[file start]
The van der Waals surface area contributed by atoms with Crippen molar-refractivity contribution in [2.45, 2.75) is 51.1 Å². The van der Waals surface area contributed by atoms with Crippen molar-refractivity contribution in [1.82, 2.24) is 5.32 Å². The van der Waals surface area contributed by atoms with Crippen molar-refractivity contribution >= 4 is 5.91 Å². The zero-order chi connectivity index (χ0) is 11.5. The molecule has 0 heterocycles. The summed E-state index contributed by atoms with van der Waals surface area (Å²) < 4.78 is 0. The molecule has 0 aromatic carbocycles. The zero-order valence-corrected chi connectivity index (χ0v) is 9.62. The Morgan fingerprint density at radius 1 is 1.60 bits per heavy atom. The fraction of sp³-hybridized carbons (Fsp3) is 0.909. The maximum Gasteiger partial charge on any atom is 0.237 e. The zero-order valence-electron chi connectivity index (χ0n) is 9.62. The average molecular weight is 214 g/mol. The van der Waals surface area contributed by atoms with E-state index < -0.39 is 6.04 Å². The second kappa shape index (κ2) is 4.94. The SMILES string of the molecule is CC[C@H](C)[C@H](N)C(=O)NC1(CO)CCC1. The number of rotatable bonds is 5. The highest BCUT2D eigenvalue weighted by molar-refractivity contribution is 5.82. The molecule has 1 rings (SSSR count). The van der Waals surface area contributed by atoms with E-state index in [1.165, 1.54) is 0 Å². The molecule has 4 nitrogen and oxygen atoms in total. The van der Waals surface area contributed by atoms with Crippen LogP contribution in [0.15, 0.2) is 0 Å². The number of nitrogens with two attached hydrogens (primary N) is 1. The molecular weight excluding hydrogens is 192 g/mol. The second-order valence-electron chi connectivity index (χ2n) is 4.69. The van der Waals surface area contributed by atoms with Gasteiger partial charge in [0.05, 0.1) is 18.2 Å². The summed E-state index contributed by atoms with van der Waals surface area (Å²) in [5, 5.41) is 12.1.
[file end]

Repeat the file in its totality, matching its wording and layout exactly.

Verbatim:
The van der Waals surface area contributed by atoms with Crippen molar-refractivity contribution in [2.45, 2.75) is 51.1 Å². The van der Waals surface area contributed by atoms with Crippen molar-refractivity contribution in [1.82, 2.24) is 5.32 Å². The van der Waals surface area contributed by atoms with Crippen molar-refractivity contribution >= 4 is 5.91 Å². The zero-order chi connectivity index (χ0) is 11.5. The molecule has 0 heterocycles. The summed E-state index contributed by atoms with van der Waals surface area (Å²) < 4.78 is 0. The molecule has 0 aromatic carbocycles. The zero-order valence-corrected chi connectivity index (χ0v) is 9.62. The Morgan fingerprint density at radius 1 is 1.60 bits per heavy atom. The fraction of sp³-hybridized carbons (Fsp3) is 0.909. The maximum Gasteiger partial charge on any atom is 0.237 e. The zero-order valence-electron chi connectivity index (χ0n) is 9.62. The average molecular weight is 214 g/mol. The van der Waals surface area contributed by atoms with E-state index < -0.39 is 6.04 Å². The second kappa shape index (κ2) is 4.94. The SMILES string of the molecule is CC[C@H](C)[C@H](N)C(=O)NC1(CO)CCC1. The number of rotatable bonds is 5. The highest BCUT2D eigenvalue weighted by molar-refractivity contribution is 5.82. The molecule has 1 rings (SSSR count). The van der Waals surface area contributed by atoms with E-state index in [1.165, 1.54) is 0 Å². The molecule has 4 nitrogen and oxygen atoms in total. The van der Waals surface area contributed by atoms with Crippen LogP contribution in [0.15, 0.2) is 0 Å². The number of nitrogens with two attached hydrogens (primary N) is 1. The molecular weight excluding hydrogens is 192 g/mol. The second-order valence-electron chi connectivity index (χ2n) is 4.69. The van der Waals surface area contributed by atoms with Gasteiger partial charge in [0.05, 0.1) is 18.2 Å². The summed E-state index contributed by atoms with van der Waals surface area (Å²) in [5, 5.41) is 12.1.